Clint Eastwood Bucks Our Spirits
Don’t mess with Clint Eastwood—or the American auto industry. Chrysler Group earned raves for its spot, called “Halftime in America,” in which the actor narrates a two-minute ad trumpeting the resilience of the American economy. “We find a way through times,” Eastwood said. “Detroit’s showing it can be done. And what’s true about them is true about all of us.”
Pepsi: King’s Court
Pepsi, always known for its star-studded commercials, this year featured Elton John as a high-heeled king who withholds the soda from his subjects. At least until The X Factor winner Melanie Amaro sings a crowd-pleasing rendition of Aretha Franklin’s “Respect” and takes the Pepsi for herself, banishing the king to the dungeons. He won’t be lonely in his imprisonment, though, as rapper Flavor Flav turns out to be a fellow prisoner.
John Stamos seductively eats yogurt in a kitchen before being knocked out by his female companion, who would rather eat the yogurt herself than flirt with him. That nicely sums up the Oikos Greek-yogurt ad. This snack is just that good.
A bunch of greyhounds prepare for a dog race before a late entry, Mr. Quiggley, arrives, wearing Skechers sneakers on all four paws. Once the race begins, Mr. Quiggley, a bulldog, quickly pulls ahead of the pack before moonwalking across the finish line and grinning at the camera.
It starts out like an ad for Victoria’s Secret, with Adriana Lima seductively dressing in front of a bouquet of flowers. But then she reminds guys that Valentine’s Day is not complicated: give, and you shall receive. Regardless of whether they remember Teleflora, most men probably will remember to give their girlfriends flowers this Valentine’s Day.
Beckham’s Body Wear
With the Super Bowl having an audience made up largely of males, we couldn’t be certain how well David Beckham’s new commercial for H&M body wear would go over with Sunday’s spectators. The black-and-white ad features a toned and tattooed Beckham showing off his soccer physique in nothing but white Skivvies. The line of men’s body wear is now on sale in nearly 2,000 H&M stores.
Matthew Broderick’s Day Off
Possibly the most controversial Super Bowl spot, Matthew Broderick’s Ferris Bueller–inspired ad features the now middle-aged actor revisiting the film that made him a young superstar. Broderick told New York magazine that he hesitated in accepting the role. “I guess I’m part of a virus,” he said in regard to the nearly 5 million views the two-and-a-half-minute commercial has gained on YouTube. But some Bueller fanatics were less than pleased with the changes made to accommodate the ad, namely the switch from a Ferrari to a minivan and the fact that it wasn’t shot in Chicago.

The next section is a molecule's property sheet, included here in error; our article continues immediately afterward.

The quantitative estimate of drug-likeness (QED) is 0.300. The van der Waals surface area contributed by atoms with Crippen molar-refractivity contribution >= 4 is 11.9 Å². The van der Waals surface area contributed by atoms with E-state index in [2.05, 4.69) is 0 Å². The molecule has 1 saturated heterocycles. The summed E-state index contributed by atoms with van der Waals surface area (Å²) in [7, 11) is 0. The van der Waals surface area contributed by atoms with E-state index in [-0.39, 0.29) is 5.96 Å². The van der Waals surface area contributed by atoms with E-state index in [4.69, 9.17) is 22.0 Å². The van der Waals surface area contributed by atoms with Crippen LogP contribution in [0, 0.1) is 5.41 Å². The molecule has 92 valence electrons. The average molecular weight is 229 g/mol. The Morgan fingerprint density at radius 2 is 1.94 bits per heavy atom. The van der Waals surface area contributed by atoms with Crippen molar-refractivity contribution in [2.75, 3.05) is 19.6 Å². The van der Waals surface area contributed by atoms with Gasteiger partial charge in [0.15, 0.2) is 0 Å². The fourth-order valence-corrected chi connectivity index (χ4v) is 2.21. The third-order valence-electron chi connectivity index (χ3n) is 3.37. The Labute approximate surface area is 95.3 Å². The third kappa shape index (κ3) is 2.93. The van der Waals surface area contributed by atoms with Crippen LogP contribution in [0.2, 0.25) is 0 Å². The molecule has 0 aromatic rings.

The Bark Side
With nearly 50 million views, last year’s undisputed Super Bowl commercial champ champ was Volkswagen’s “The Force” ad, featuring a pint-size Darth Vader using the Force when he discovers dad’s new Passat in the driveway. This year Volkswagen sticks with the Star Wars theme to release “The Bark Side,” consisting of a canine chorus howling a memorable tune.
Mysterious Ms. Lima
Adriana Lima got a lot of love this year. The teaser for this Kia commercial featured nothing more than a scantily clad Lima waving a racing flag in slow motion with the tag “See you Sunday” and the ironically innocent “Mr. Sandman” track accompanying the brief footage. That would have been enough for Teleflora, but Kia took this dream sequence a step further for the actual TV spot. The full-length commercial includes an appearance by Mötley Crüe, a man riding a rhinoceros, and countless other women in bikinis. Reportedly there’s also an extended version that features nothing but Lima waving the flag—for five hours straight.
The Best Man
This year marks the fifth that E-Trade was to feature a talking baby in its Super Bowl commercial. Known for his chubby cheeks and extensive vocabulary, this E-Trade baby is playing best man at a wedding and saving the groom from the wrath of his soon-to-be father-in-law by explaining E-Trade’s new investing dashboard.
This 60-second spot for Audi features an interesting way to get rid of a vampire problem, no stakes or flames involved. The past decade has shed light on America’s puzzling vampire obsession, but this Audi ad gives us the satisfaction of seeing the undead demolished. The ad, which highlights Audi’s LED headlights as the living-dead killer, spoofs the Twilight franchise and features vampires sipping on packets of blood, a keg of type O, and racing up evergreen trees. We know sex sells just about everything, and apparently so do vampires.